Once separated into curds, each type of cheese undergoes a slightly different process to achieve the proper amount of moisture. Most undergo a combination of pressing, scooping, straining, slicing, and salting, the protocol varying a bit for each. Creamy chevre has the highest moisture content of all the cheeses, while cheddar – which requires a few extra steps – has a much lower moisture content, and can keep much longer as a result.
“Making cheddar is a long, involved process,” Mary explains, as she twists the handle of a cheddar press, mechanically pressing the cheese to remove excess moisture.
Cheddar cheese undergoes several rounds of moisture removal before it’s sealed in wax, then aged.
Cheese, Love, and Science
When she’s not tending to goats or making tasty cheeses, Mary shares her love of science through her passion for teaching. She regularly leads tours and classes on the farm to curious folks of all ages, guiding groups through pastures and leading cheese-making demonstrations.
Her enthusiasm is infectious as she describes why some cheeses are yellow, while others are white: cows transfer carotenoids (a natural pigment found in grass) from their diet to the milk, where they bind to the fat and end up in the curds. Goats, however, (along with sheep) do not pass carotenoids to their milk, so their milk is white.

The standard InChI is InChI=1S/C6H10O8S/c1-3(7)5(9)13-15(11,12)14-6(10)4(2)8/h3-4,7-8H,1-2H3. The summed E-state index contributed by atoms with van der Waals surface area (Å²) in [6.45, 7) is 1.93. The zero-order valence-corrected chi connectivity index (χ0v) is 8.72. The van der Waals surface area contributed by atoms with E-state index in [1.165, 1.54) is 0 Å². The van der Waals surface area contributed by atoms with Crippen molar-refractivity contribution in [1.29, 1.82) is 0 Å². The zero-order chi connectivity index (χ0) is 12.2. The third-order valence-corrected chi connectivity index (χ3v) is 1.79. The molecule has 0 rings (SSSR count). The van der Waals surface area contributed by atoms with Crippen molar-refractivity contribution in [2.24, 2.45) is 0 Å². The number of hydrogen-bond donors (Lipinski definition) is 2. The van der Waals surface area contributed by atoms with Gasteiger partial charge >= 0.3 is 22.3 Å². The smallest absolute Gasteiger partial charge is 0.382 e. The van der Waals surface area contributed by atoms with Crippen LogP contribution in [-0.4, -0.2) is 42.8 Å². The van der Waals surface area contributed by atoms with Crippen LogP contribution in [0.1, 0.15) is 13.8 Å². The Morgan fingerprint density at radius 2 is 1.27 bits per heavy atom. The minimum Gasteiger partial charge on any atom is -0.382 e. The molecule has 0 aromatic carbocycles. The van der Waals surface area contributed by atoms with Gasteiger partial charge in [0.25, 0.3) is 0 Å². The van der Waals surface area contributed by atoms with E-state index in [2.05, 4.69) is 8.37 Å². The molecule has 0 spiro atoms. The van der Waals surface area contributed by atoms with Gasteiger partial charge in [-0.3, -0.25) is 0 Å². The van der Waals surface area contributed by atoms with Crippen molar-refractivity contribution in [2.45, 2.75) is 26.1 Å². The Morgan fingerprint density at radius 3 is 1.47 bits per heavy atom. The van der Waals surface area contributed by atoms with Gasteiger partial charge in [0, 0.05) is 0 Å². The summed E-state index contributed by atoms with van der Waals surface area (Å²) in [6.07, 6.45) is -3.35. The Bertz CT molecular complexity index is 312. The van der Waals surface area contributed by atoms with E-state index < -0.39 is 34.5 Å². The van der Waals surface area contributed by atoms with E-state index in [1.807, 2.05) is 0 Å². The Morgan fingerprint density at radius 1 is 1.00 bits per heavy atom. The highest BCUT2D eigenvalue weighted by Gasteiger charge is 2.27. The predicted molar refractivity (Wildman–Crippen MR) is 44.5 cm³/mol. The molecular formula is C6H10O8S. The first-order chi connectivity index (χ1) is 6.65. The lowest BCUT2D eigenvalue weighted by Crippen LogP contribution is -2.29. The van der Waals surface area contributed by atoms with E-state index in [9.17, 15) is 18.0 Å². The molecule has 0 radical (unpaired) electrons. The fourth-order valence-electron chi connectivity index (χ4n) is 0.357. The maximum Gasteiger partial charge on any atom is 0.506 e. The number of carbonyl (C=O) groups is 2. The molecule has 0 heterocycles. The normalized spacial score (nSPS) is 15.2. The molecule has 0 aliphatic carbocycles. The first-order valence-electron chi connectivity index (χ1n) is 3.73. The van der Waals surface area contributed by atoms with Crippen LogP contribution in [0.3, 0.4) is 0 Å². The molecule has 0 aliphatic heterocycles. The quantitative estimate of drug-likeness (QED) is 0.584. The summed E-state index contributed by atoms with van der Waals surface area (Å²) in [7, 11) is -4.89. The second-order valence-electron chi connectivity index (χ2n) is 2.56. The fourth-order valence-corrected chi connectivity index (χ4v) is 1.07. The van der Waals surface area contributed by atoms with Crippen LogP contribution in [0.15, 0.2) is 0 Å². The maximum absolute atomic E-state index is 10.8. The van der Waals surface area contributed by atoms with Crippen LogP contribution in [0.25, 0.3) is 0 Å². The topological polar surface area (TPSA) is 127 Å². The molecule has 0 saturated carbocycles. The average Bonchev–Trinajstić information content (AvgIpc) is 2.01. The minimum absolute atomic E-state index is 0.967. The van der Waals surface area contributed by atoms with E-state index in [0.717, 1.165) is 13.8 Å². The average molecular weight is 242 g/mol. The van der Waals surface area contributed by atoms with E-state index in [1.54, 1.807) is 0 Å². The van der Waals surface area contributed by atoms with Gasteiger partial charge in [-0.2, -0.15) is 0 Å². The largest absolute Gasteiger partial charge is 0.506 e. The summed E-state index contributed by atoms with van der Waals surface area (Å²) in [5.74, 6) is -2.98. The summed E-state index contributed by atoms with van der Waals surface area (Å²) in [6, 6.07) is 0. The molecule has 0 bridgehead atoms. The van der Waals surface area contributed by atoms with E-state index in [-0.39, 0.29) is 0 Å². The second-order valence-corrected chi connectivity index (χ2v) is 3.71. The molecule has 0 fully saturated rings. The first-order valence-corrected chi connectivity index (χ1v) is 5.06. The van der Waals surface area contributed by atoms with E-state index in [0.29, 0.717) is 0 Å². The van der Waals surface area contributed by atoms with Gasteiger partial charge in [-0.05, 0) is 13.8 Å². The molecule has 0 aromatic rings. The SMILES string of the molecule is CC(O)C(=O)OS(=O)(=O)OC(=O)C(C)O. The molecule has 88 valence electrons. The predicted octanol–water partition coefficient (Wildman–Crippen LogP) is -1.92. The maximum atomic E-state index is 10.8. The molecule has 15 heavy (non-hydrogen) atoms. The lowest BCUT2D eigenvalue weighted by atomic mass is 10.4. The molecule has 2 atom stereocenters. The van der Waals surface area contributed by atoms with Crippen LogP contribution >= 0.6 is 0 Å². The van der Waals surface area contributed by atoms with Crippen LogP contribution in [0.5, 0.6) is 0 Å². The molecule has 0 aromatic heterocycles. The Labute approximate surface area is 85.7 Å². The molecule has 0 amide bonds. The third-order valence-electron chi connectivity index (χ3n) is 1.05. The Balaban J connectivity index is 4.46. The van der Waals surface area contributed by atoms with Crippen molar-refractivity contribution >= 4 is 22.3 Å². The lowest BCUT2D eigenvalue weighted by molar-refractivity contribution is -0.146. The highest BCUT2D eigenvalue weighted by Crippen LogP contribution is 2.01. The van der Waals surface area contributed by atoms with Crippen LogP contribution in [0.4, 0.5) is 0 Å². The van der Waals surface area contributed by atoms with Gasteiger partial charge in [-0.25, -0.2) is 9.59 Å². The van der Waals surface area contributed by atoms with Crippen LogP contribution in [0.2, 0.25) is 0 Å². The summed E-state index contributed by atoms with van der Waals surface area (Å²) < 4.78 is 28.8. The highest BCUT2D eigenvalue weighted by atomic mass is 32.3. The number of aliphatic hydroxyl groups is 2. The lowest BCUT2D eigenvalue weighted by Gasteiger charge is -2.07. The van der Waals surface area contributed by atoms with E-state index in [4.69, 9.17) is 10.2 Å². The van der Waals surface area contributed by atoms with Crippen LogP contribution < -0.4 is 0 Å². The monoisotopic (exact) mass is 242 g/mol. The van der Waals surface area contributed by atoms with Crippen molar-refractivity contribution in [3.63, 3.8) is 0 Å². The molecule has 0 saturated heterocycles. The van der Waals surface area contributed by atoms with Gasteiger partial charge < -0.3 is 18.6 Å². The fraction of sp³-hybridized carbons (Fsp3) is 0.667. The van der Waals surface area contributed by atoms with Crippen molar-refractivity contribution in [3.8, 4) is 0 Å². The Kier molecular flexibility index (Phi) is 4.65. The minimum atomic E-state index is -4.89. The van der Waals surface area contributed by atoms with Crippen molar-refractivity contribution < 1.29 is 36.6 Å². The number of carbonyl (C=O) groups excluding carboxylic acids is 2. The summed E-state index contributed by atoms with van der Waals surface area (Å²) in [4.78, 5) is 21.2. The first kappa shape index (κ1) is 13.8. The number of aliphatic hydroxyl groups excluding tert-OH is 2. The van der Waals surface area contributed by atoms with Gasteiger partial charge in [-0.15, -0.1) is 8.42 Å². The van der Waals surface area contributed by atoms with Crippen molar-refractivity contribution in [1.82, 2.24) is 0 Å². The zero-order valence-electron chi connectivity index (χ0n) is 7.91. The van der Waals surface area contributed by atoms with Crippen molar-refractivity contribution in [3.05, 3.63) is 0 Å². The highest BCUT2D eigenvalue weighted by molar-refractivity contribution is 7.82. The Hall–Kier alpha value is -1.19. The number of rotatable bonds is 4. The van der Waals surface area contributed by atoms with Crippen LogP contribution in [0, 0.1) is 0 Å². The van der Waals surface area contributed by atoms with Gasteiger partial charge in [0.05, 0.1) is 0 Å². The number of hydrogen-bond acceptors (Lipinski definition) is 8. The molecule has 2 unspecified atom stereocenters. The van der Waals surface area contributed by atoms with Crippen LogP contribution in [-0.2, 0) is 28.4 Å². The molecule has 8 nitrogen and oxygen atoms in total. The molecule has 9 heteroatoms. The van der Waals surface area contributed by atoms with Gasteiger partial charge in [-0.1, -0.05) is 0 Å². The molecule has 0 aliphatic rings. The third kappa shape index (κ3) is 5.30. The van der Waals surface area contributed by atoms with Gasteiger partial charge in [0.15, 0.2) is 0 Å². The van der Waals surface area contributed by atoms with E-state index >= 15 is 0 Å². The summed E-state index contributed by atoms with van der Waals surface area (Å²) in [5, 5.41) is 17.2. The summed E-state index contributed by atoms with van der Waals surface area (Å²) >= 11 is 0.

Her extensive knowledge comes in handy, especially when she encounters folks with allergies or intolerances to cow’s milk.
“The reason is,” she explains, “goat milk [has] shorter chain fatty acids. A cow milk fat molecule would be the whole alphabet, while a goat milk molecule would be ABCD — a shorter chain.” She continues, “The reason why so many people have tolerated goat milk rather than cow milk, [is that] their stomach acids don’t have to work so hard to break the bonds.”
Whether you’re allergic to cow’s milk or not, the cheese at Decimal Place Farm is absolutely worth a try. If you’d like to check out some of Mary’s cheese for yourself, you can find her at the Freedom Farmers Market at the Carter Center each Saturday. You can also find her cheeses at the East Atlanta Village Farmers Market on Thursdays, and at Rainbow Natural Foods in Decatur. For more information about Decimal Place Farm and where to find their cheeses, you can find them on Facebook, Instagram, or visit Decimal Place Farm’s website.
In case you missed our Twitter Chat with Emory Healthcare physicians, Dr. Scott Boden and Dr. Amadeus Mason, check out the conversation on the science behind sports medicine here.
#ATLSciChat with @Emory Healthcare
Tiny ALEX (Atlanta’s Lead EXplorer) is ready for #ATLSciFest 2018 and has started to explore the city by visiting one of Atlanta’s most prized public art exhibits – Tiny Doors ATL. Founded in 2014, Karen Anderson and Sarah Meng created this Atlanta-based art project consisting of evolving interactive installation pieces that bring wonder to tiny spaces. Principal Artist and Director Karen Anderson maintains the doors throughout the year and now focuses much of her time on creating tiny art for small businesses and companies. We can thank Karen for our wonderful Tiny ALEX!